Monday, 7 May 2012
I’ve been trying to write a piece about my aunt, who died last week, but, re-reading the first drafts, it is obvious how contrived it is and how badly it scans, so I’ve put it aside.
The central Jubilee conceit of the piece was that the new young Queen’s expressions of sympathy at the time of the Harrow Rail Disaster bound her to a sixty year task of repeatedly expressing her nation’s grief for Aberfan and Zeebrugge and all the places in between, while the loss there of her husband of sixteen months (an earlier Peter Mullins) set my aunt on a parallel sixty years of working out the implications of such losses in active widowhood; that she would have been widowed that long come October takes some comprehending.
But ‘active’ is by far the more important word than 'widowhood' - from many years of district nursing to commitment to her large local church in Bexhill including such things coordinating its pastoral care scheme. During over twenty years of retirement in South Petherton she has continued at the same pace - for example, the Community of St Francis (who until recently had a house near by at Compton Durville) has been remembering ‘her support, friendship and her wise and practical help’.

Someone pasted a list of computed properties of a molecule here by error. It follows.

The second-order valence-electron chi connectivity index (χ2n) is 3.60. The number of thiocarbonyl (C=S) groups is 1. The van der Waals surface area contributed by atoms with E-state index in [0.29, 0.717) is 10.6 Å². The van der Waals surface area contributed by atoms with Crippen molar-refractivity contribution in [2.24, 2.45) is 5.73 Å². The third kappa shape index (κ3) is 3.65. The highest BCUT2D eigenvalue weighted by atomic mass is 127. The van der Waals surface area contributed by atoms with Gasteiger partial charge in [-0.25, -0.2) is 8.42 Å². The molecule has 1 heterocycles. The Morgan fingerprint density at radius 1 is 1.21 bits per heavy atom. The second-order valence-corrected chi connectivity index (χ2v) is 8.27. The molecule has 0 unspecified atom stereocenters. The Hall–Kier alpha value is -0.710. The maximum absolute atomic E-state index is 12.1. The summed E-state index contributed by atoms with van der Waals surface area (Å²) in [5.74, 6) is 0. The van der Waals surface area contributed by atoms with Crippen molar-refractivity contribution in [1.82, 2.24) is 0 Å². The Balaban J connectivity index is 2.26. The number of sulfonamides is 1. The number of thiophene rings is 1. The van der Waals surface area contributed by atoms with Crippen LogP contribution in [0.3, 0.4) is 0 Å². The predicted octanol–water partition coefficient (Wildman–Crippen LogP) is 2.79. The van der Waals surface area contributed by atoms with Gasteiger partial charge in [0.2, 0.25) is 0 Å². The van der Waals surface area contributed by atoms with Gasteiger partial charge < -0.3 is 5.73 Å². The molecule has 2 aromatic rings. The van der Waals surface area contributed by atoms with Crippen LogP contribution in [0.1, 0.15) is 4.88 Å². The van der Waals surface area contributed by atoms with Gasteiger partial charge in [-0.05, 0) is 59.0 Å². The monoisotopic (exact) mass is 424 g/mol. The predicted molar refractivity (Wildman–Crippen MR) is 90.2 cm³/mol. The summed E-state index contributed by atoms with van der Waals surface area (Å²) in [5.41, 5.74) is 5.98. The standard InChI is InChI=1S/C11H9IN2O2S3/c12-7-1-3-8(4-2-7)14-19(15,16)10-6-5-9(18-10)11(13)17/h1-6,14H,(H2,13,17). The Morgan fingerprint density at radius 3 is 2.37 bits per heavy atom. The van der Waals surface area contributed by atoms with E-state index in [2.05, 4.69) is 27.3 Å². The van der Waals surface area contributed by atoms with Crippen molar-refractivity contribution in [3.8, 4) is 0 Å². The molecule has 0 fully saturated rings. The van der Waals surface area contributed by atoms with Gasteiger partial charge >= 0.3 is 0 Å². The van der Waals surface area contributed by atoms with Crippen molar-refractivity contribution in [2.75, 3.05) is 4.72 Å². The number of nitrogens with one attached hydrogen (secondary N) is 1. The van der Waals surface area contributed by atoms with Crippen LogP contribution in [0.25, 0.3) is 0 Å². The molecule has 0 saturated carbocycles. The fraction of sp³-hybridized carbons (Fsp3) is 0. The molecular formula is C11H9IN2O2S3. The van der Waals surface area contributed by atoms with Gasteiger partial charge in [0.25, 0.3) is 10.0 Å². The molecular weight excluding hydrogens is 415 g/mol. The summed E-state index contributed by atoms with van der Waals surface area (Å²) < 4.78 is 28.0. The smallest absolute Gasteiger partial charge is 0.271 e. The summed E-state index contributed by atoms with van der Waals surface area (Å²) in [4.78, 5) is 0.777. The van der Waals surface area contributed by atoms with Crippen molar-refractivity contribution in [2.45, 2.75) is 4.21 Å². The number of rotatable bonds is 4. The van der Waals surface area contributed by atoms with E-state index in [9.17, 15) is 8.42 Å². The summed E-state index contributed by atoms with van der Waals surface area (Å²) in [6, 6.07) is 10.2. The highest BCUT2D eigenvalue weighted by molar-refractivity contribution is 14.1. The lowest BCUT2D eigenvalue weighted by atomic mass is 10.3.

By good fortune we were able to call on her only three weeks ago when we were staying at Malmesbury, and we noticed then again a subtle Franciscan virtue: knowing for some years that she must be near the end of her life, she continued to divest herself of her possessions. On a previous visit I came away with her husband’s childhood photo albums. This time quite a bit of the best furniture had clearly vanished from her tiny bungalow (she spoke with affection of the person to whom one piece had gone) and we were given to take away a book stand he had made and a brass pot which had been my grandmother’s.
We give thanks for every remembrance of her. There will be much sadness, story telling and rejoicing over the next few weeks of funeral and thanksgiving services. I'm sorry I can't capture more of it in what I write.